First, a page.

I have also worked with tulip poplar, Liriodendron tulipifera, is also not an ideal species for bonsai. Big leaves, that don't reduce, long internodes, coarse branching, I would recommend adding an elm, any elm to your collection, for a deciduous tree that is easy to work with. If you want flowers add a flowering crab apple, Malus hybrid.

@MSU JBoots - if your household water softener is "charged" by adding salt every few months, you definitely want to avoid using the softened watered. For 5 years I had a part ownership of a blueberry farm west of Kalamazoo, our well water was probably similar to your GR well water. For horticulture, the lime and the iron in your well water is actually a useful nutrient. Use the water as is from the well. No treatment needed. The extra iron will make for better green in your leaves. The salt used in the water softener will slowly poison your plants. The salt build up will be slow, so if your trees and house plants are wilting today, and you won't be able to get to the hose until tomorrow, using softened water today will likely cause no lasting harm, but on the average, use your untreated well water from the hose tap, before it goes to the water softener. Our well tested at about 220 ppm total dissolved solids, 190 ppm as Calcium carbonate, which is about "medium" on the range between soft and hard water. For commercial nurseries, water up to about 650 ppm as calcium carbonate the water can be used "as is" without having to treat the water for most general crops.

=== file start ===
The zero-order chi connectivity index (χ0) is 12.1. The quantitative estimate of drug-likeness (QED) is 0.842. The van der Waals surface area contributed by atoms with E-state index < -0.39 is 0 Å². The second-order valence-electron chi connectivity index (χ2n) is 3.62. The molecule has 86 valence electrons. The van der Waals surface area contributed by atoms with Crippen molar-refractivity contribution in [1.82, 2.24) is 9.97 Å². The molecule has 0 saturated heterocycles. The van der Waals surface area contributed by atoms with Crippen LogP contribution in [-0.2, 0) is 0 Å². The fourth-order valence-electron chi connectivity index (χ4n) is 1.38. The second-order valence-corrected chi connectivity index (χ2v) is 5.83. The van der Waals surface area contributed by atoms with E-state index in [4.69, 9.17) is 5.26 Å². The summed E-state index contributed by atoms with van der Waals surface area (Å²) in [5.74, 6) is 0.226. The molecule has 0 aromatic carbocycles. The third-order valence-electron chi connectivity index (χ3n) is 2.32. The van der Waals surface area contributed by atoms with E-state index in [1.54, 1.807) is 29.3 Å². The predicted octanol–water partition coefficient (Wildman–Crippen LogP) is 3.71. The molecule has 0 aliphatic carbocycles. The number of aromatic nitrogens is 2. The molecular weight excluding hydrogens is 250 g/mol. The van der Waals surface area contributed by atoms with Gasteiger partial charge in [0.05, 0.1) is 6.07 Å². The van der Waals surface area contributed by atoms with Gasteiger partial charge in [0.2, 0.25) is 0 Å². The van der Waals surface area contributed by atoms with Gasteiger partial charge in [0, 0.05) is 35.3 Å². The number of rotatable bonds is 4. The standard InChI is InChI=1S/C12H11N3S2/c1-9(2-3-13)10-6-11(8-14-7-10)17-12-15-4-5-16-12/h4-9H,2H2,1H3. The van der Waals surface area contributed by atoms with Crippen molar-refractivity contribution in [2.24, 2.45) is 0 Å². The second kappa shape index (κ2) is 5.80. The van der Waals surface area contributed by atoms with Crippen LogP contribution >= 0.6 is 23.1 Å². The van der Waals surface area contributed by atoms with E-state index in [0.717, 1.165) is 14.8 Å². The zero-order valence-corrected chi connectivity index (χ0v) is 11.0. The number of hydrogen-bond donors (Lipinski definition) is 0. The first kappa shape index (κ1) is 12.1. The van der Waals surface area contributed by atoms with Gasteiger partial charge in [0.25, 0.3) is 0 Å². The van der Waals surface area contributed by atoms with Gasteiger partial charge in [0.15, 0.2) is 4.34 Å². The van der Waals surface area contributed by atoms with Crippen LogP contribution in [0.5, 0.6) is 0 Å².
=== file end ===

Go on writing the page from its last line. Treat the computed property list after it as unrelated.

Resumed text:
So water away with your water that has not gone through your water softener.
Thank you so much. All of this is spot on. I will switch to my hose water now. I was using it during the summer but stopped when I moved my ficus inside. Maybe that’s another reason why it’s be faltering the last month or so.
 

penumbra

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I intentionally bi-passed my water softener for my three outdoor faucets. When I moved in 30 years ago there was one post softener faucet. It was the first change I made.